How familiar are you with YouTube analytics? A lot of social media managers know other platforms’ data far better than YouTube’s. Fortunately, this step-by-step guide will get you up to date with YouTube analytics.
We’ve noticed that a large majority of social media marketers (including in-house marketers and agencies) are all-too-familiar with analytics for popular social platforms like Facebook, Instagram, and Twitter.
Because of that fact, most of those people aren’t as familiar with YouTube marketing or even YouTube analytics.
So, in this article, we’re going to take you step by step through the YouTube analytics set up and show you what you can learn from the data—and how to use it to improve your channel moving forward.
Table of Content
YouTube analytics has an abundance of information that can benefit social media managers, including details about video viewer behavior and engagement.
There’s so much data! So, you must know exactly how to use it and access it.
Who Can Access YouTube Analytics?
Good news: You can skip this step here!
Short Answer: Everyone
Because all channels can create and view content, all channels can access YouTube’s analytics feature.
You can turn off analytics for certain people “managing” your channel if you choose when you work with a team.
But your YouTube channel will still have analytics that you can view. Even my sad little channel with two “example videos” uploaded for these posts has analytics!
As long as you can access your channel’s “Studio” (which we’ll show you how to do in a second), you can find your analytics.
How to Access Your YouTube Analytics
You can get to your YouTube Analytics in two different ways.
1. Access through Studio
The easiest way to do so from any point on YouTube is going to be through your Studio.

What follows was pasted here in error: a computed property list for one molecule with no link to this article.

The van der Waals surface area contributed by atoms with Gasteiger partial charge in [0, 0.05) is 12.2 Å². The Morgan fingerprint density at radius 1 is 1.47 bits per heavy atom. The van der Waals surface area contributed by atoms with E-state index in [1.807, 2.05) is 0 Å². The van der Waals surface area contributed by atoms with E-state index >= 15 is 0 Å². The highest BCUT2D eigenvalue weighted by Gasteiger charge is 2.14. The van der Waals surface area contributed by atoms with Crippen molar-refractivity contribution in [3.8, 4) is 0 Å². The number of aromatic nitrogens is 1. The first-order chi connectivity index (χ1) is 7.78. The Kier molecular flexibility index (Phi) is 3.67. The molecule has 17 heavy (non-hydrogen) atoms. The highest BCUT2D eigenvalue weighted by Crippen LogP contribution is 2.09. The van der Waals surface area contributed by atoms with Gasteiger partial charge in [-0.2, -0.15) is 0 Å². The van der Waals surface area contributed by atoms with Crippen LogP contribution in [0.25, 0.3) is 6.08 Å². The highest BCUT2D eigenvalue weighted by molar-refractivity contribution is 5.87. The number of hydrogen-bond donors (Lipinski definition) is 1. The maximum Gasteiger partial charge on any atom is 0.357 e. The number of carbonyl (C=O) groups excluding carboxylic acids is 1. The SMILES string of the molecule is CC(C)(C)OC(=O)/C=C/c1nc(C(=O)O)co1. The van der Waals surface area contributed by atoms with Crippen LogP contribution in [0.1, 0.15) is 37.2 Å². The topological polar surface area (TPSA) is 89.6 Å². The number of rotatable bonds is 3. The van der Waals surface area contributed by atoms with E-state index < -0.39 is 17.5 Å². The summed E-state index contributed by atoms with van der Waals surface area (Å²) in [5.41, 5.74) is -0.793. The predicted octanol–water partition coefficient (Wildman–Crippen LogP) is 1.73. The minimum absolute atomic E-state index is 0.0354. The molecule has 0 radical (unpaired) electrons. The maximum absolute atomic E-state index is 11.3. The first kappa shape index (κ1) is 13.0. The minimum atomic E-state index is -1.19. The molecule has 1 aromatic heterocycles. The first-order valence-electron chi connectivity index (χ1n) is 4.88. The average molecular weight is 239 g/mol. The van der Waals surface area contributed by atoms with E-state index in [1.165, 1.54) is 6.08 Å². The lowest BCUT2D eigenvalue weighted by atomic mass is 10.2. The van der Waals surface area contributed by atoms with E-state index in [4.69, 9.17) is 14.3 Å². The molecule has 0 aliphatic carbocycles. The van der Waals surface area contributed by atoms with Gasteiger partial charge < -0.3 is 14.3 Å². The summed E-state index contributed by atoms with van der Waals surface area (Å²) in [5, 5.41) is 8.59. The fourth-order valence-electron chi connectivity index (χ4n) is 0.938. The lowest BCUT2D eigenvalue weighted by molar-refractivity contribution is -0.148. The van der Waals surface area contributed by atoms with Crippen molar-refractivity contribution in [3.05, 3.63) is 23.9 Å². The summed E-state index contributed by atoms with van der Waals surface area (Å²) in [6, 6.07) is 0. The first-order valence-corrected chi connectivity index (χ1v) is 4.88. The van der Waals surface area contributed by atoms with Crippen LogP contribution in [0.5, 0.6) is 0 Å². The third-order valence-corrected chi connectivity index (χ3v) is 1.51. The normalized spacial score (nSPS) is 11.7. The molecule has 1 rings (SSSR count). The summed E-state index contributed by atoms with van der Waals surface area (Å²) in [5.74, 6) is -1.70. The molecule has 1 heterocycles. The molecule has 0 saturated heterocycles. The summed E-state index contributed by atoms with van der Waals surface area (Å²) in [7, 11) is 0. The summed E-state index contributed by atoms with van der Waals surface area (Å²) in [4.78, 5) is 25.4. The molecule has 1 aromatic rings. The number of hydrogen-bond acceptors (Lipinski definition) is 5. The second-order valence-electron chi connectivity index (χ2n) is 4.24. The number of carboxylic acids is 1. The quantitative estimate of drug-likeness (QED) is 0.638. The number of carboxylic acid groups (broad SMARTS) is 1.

Click on your YouTube profile picture in the top right corner, which will cause a dropdown menu to pop up.
You’ll see “YouTube Studio” as the third option.
Once at the studio, a navigation menu is on the left side. You’ll see analytics listed here.
Click it, and you’ll be in your analytics section.
2. Access through individual videos
You can access your analytics through each one of your videos if you happen to be viewing it at the time.
This can be seen in one of my lovely example videos here. When viewing videos on your own channel, you’ll see a blue “Analytics” tab under “share or save.”
When you click that tab, as you’d imagine, you’re taken right to the analytics.
What You Can Learn with YouTube Analytics
YouTube’s analytics can teach you an enormous amount about what’s happening on your channel and how you can optimize it moving forward.
(Fair warning: These numbers aren’t going to look so impressive because of my small channel … but they’ll do the job in making my points.)
Let’s break it down by each individual tab.
Your overview page is going to show you the most important core numbers quickly like “analytics at a glance.”
You’ll see how many views your channel has received over a set period of time. (The default is the last 28 days, but you can customize this, so we’ve got it on 365 days here.)
You can also see your top video, and the number of subscribers and views you’ve gained in the last 48 hours, along with your top videos in the set period based on view duration and number of views.